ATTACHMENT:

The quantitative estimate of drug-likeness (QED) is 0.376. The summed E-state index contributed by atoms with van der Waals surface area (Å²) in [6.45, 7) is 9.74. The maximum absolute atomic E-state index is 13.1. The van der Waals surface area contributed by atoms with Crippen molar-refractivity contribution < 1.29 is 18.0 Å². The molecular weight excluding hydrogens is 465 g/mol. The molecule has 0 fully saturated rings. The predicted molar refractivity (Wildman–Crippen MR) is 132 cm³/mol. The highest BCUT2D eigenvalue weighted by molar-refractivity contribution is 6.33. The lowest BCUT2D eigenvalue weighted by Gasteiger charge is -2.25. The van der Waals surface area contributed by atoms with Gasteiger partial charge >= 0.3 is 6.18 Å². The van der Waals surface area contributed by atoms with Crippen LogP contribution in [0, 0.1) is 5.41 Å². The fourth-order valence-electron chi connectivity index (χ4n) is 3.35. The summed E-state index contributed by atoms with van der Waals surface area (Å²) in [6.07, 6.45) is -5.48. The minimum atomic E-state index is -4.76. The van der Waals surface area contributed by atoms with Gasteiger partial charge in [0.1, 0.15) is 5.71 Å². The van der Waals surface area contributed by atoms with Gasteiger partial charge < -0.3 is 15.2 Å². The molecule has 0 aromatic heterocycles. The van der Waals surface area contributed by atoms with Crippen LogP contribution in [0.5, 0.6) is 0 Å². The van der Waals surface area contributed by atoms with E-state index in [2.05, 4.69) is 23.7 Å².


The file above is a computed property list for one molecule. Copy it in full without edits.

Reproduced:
The quantitative estimate of drug-likeness (QED) is 0.376. The summed E-state index contributed by atoms with van der Waals surface area (Å²) in [6.45, 7) is 9.74. The maximum absolute atomic E-state index is 13.1. The van der Waals surface area contributed by atoms with Crippen molar-refractivity contribution < 1.29 is 18.0 Å². The molecular weight excluding hydrogens is 465 g/mol. The molecule has 0 fully saturated rings. The predicted molar refractivity (Wildman–Crippen MR) is 132 cm³/mol. The highest BCUT2D eigenvalue weighted by molar-refractivity contribution is 6.33. The lowest BCUT2D eigenvalue weighted by Gasteiger charge is -2.25. The van der Waals surface area contributed by atoms with Gasteiger partial charge >= 0.3 is 6.18 Å². The van der Waals surface area contributed by atoms with Crippen LogP contribution in [0, 0.1) is 5.41 Å². The fourth-order valence-electron chi connectivity index (χ4n) is 3.35. The summed E-state index contributed by atoms with van der Waals surface area (Å²) in [6.07, 6.45) is -5.48. The minimum atomic E-state index is -4.76. The van der Waals surface area contributed by atoms with Gasteiger partial charge in [0.1, 0.15) is 5.71 Å². The van der Waals surface area contributed by atoms with Gasteiger partial charge < -0.3 is 15.2 Å². The molecule has 0 aromatic heterocycles. The van der Waals surface area contributed by atoms with Crippen LogP contribution in [0.5, 0.6) is 0 Å². The van der Waals surface area contributed by atoms with E-state index in [2.05, 4.69) is 23.7 Å².